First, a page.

Socialist Venezuela edges towards dictatorial rule under President Maduro in 'self-inflicted coup'

Sofia Lotto Persio
Venezuela Supreme Court protests

Political tensions are running high in Venezuela after the Supreme Court assumed the legislative power of the opposition-controlled National Assembly.

The court ruled late on 29 March that as long as lawmakers remain in contempt of past rulings, the high court, or an institution it designates, can assume the constitutionally assigned powers of the legislative branch, which has been controlled by parties opposing President Nicolas Maduro for nearly a year and a half.

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The National Assembly was refusing to authorise the Venezuela state-owned oil company to form joint ventures with other companies, including Russia's Rosneft. State-controlled media explained the ruling was not meant to supplant the assembly, but rather to guarantee the rule of law so long as legislators remains obstructionist by refusing to sign off on a budget and key economic decisions, the Associated Press reported.

In the past year and a half, Maduro has resisted numerous calls for resignations as his approval ratings tanked due to an economic downturn causing high inflation, shortages of basic goods and unrest in the country.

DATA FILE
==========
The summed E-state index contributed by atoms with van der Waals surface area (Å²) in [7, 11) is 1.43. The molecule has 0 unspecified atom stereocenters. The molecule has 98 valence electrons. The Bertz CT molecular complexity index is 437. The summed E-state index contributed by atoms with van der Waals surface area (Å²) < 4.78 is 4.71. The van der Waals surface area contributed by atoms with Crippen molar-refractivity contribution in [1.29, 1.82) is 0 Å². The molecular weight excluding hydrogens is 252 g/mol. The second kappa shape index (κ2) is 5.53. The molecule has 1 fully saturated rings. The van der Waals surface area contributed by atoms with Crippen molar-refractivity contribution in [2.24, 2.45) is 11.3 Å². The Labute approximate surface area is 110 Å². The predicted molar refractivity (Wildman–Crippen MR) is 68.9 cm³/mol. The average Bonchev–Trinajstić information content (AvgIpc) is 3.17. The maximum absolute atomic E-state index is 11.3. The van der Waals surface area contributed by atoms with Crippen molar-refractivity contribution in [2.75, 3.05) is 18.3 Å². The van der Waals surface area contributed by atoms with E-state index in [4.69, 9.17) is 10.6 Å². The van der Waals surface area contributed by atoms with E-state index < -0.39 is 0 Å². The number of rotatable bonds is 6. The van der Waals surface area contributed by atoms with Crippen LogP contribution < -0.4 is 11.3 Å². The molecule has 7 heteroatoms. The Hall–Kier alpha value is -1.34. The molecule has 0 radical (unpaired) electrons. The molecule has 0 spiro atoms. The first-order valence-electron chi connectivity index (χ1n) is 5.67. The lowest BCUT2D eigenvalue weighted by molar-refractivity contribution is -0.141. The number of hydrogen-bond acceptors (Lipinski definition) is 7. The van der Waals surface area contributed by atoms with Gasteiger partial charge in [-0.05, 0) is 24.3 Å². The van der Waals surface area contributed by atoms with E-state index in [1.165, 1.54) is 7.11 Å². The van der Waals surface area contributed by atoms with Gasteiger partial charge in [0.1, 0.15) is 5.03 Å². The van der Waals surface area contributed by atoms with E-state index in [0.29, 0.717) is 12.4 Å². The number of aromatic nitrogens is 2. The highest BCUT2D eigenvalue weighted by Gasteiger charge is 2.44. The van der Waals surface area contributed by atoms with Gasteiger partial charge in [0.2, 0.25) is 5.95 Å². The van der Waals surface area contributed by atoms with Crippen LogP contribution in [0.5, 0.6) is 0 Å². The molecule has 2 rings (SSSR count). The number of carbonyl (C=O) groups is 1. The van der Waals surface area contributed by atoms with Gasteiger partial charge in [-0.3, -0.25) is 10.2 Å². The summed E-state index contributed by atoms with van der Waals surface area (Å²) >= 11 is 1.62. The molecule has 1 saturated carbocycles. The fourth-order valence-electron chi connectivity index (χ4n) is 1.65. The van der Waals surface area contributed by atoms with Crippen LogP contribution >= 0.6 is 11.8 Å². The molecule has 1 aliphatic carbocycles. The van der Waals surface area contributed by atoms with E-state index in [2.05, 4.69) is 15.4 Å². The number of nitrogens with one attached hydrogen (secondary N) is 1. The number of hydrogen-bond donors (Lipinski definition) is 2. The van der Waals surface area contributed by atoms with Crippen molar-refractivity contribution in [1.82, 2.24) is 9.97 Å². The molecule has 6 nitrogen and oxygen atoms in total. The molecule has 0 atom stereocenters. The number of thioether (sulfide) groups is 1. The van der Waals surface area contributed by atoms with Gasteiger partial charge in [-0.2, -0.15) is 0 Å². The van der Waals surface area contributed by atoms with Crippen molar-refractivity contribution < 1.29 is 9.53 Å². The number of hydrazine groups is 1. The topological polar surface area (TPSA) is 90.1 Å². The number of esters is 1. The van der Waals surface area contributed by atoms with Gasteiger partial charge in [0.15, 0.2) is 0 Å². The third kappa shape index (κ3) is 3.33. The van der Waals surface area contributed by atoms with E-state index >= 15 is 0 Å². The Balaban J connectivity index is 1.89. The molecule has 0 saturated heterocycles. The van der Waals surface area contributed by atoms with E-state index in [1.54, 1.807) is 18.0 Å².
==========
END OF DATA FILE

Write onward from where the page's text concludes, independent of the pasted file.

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Drug trafficking has also tainted his presidency. Members of Maduro's family were convicted in the US for smuggling cocaine and his vice-president Tarek El Aissami was placed on a US sanctions list for drug trafficking in February. As Maduro tightened his grip to power in recent months, opposition leader Leopoldo Lopez's 14-year jail sentence was upheld by the Supreme Court and CNN was taken off the air.

Venezuela Supreme Court protests

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Foreign governments, both in Latin America and further afield, have condemned the Supreme Court decision, dubbed a "self-inflicted coup". "The European Parliament support the National Assembly, the only legislative power and condemns the self-inflicted coup of the state perpetrated by the regime", wrote European Parliament President Antonio Tajani.

Peru's government recalled its ambassador in protest of what it called "a flagrant break in the democratic order." Chilean president Michelle Bachelet did the same, writing on Twitter: "The situation in Venezuela is very concerning. In Latin America, we have to defence the democratic coexistence in our societies".

The US also issued a statement condemning the decision as a "serious setback for democracy" in the country, renewing calls to release political prisoners. "This rupture of democratic and constitutional norms greatly damages Venezuela's democratic institutions and denies the Venezuelan people the right to shape their country's future through their elected representatives. We consider it a serious setback for democracy in Venezuela", says a statement from the State Department.

Venezuelan opposition groups are currently discussing what the next steps will be, with some calling for a demonstration as early as Sunday. "The 30 million Venezuelans need to take to the streets and confront the dictatorship," said Daniela Tani, a coordinator for one of Venezuela's opposition groups. Tani was one of around 50 people who briefly blocking a major roadways in Caracas on 30 March to protest the ruling, stopping traffic until being surrounded by police trying to clear the street.

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